Las Vegas Sun

January 23, 2018

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Las Vegas Monorail could seek partnership with Chinese

Officials seek to restructure massive debt under Chapter 11 bankruptcy


A Las Vegas Monorail train pulls out of the Sprint Station near the Las Vegas Convention Center November 26, 2007.


Tourists look at ticket prices and routes of the Las Vegas Monorail at the Flamingo station on Monday, June 22, 2009. Launch slideshow »
Click to enlarge photo

Curtis Myles, president and CEO of the insolvent Las Vegas Monorail, expensed a $7,000 trip to China last year.

Beyond the Sun

Las Vegas Monorail President and CEO Curtis Myles spent several hours on the witness stand in U.S. Bankruptcy Court on Wednesday defending the transit operator’s decision to seek reorganization of its massive debt.

But in a revealing interview after the day-long hearing before U.S. Bankruptcy Judge Bruce Markell, Myles discussed his strategy going forward should the judge grant the monorail’s request to proceed under Chapter 11 of the bankruptcy code.

Markell took under advisement arguments from the monorail, its major creditor and a bank that disputes the way the transit operator has transacted its financial affairs since last fall. Markell said he expects to issue his rulings as early as next week.

After the hearing, Myles brushed aside rumors that the monorail would attempt to sell its assets to the Regional Transportation Commission, where he served as assistant general manager before taking his current position in 2005.

Instead, he disclosed a multi-prong strategy that includes applying for Federal Transit Administration funds and pursuing a partnership with Chinese investors and government agencies, all for the purpose of expanding the monorail to McCarran International Airport.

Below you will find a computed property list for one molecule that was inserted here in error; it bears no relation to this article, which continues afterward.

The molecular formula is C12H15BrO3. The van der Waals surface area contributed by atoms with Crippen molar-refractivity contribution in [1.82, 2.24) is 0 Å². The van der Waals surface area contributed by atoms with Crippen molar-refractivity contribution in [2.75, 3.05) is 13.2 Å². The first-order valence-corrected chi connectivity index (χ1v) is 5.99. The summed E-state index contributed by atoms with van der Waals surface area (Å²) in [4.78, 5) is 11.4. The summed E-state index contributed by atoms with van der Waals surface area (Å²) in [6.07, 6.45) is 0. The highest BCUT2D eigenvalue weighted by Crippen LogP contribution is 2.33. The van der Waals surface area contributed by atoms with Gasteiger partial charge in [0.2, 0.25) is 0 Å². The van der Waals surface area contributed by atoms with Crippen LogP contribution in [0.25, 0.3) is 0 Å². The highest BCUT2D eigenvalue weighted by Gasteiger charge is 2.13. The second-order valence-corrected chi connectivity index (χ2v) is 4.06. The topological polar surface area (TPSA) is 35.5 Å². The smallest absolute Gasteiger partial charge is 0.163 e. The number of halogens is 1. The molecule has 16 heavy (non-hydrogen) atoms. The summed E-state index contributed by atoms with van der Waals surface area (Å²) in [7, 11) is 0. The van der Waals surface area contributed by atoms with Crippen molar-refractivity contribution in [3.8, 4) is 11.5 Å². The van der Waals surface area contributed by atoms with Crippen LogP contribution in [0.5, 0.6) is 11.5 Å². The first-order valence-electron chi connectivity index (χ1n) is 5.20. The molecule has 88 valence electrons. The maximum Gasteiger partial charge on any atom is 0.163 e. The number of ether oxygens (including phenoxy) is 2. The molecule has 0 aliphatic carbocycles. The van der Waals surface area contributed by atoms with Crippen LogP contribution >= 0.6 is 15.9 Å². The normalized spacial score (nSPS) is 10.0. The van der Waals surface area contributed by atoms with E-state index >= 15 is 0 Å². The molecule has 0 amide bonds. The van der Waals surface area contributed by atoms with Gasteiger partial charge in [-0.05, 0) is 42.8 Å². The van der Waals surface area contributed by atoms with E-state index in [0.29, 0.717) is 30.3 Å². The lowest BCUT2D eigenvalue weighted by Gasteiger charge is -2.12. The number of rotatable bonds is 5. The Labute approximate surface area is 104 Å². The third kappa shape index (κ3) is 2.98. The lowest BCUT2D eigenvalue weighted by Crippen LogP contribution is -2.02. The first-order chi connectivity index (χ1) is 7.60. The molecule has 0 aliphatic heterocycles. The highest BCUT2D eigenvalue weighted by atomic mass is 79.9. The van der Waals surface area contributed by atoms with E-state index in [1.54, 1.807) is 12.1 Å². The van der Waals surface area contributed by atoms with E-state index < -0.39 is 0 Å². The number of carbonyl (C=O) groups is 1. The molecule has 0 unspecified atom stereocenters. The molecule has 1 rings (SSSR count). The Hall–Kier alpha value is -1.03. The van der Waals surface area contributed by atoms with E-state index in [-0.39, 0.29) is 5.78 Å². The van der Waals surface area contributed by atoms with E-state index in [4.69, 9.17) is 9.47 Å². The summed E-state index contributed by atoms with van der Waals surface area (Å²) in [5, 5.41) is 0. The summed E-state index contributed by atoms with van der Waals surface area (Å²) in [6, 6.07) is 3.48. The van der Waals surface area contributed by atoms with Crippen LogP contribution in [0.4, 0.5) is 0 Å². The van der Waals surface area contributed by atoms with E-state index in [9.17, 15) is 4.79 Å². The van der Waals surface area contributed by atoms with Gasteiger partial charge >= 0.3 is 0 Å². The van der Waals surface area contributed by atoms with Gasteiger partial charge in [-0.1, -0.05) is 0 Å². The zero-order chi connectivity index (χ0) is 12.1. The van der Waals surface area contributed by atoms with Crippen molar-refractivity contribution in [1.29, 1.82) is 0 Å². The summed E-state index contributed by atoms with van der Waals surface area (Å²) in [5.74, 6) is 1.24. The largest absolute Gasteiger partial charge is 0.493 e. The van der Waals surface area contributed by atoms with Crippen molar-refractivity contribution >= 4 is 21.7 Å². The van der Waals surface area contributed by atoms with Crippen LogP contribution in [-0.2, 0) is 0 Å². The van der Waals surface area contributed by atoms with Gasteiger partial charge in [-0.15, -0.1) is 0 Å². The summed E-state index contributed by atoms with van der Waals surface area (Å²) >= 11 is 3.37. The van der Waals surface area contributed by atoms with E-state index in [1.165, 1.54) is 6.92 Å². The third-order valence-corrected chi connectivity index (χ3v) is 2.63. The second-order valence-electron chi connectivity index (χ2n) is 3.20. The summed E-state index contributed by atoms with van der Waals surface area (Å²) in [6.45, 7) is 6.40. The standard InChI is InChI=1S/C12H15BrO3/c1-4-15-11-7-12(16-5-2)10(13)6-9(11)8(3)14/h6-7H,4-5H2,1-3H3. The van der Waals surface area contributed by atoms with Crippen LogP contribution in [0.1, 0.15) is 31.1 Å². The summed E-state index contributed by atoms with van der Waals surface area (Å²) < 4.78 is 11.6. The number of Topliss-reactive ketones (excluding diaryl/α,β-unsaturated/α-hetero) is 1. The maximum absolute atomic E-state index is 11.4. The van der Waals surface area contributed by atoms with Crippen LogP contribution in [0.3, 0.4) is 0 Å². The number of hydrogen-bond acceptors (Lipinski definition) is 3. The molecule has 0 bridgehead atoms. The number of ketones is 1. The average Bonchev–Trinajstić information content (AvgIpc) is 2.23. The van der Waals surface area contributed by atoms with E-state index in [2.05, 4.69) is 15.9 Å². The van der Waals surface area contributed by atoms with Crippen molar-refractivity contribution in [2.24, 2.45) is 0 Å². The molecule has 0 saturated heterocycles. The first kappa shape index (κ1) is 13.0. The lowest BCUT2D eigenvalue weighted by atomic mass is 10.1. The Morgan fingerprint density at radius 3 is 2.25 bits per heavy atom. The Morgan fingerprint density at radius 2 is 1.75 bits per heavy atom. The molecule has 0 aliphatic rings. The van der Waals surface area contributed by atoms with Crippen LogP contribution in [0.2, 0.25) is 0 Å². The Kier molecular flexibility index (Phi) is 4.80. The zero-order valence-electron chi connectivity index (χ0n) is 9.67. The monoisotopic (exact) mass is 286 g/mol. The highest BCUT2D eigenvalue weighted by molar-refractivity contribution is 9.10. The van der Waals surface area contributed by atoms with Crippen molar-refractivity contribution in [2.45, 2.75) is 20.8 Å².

To apply for the federal funds, though, Myles said the monorail likely would have to be sponsored by Clark County or another government agency in Nevada.

The China connection began with a five-day trip he took to Beijing in June with representatives of the proposed DesertXpress high-speed train project that would link Las Vegas with Southern California.

Myles said the Chinese officials he met included senior executives with a state-owned bank and a state-owned railway company.

“There are still doors open with these individuals,” Myles said. “My understanding is that they are performing their due diligence. The idea is that there would be a seamless system connecting the existing monorail with the airport.

“The Chinese are looking to franchise their rail system expertise around the world.”

At least this is how Myles said he hopes things turn out. But that’s not a sure thing, given that the major creditor, Ambac Assurance Corp. of Wisconsin, has argued that the monorail doesn’t even qualify as a Chapter 11 debtor.

Ambac insured more than $450 million of the $649 million in bonds that were issued by the state in 2000 to build the transit system.

Ambac attorneys told Markell that the only appropriate bankruptcy for the monorail would be under Chapter 9. For that to happen, the monorail would have to be treated as a municipality or other local government agency.

Ambac attorney William Smith of Chicago told Markell that when the Nevada Department of Business and Industry issued the industrial development bonds in 2000, the monorail had to be declared “an instrumentality of the state” to make the bonds tax-exempt. The tax-exemption allowed the monorail to borrow at lower interest rates than available under conventional financing.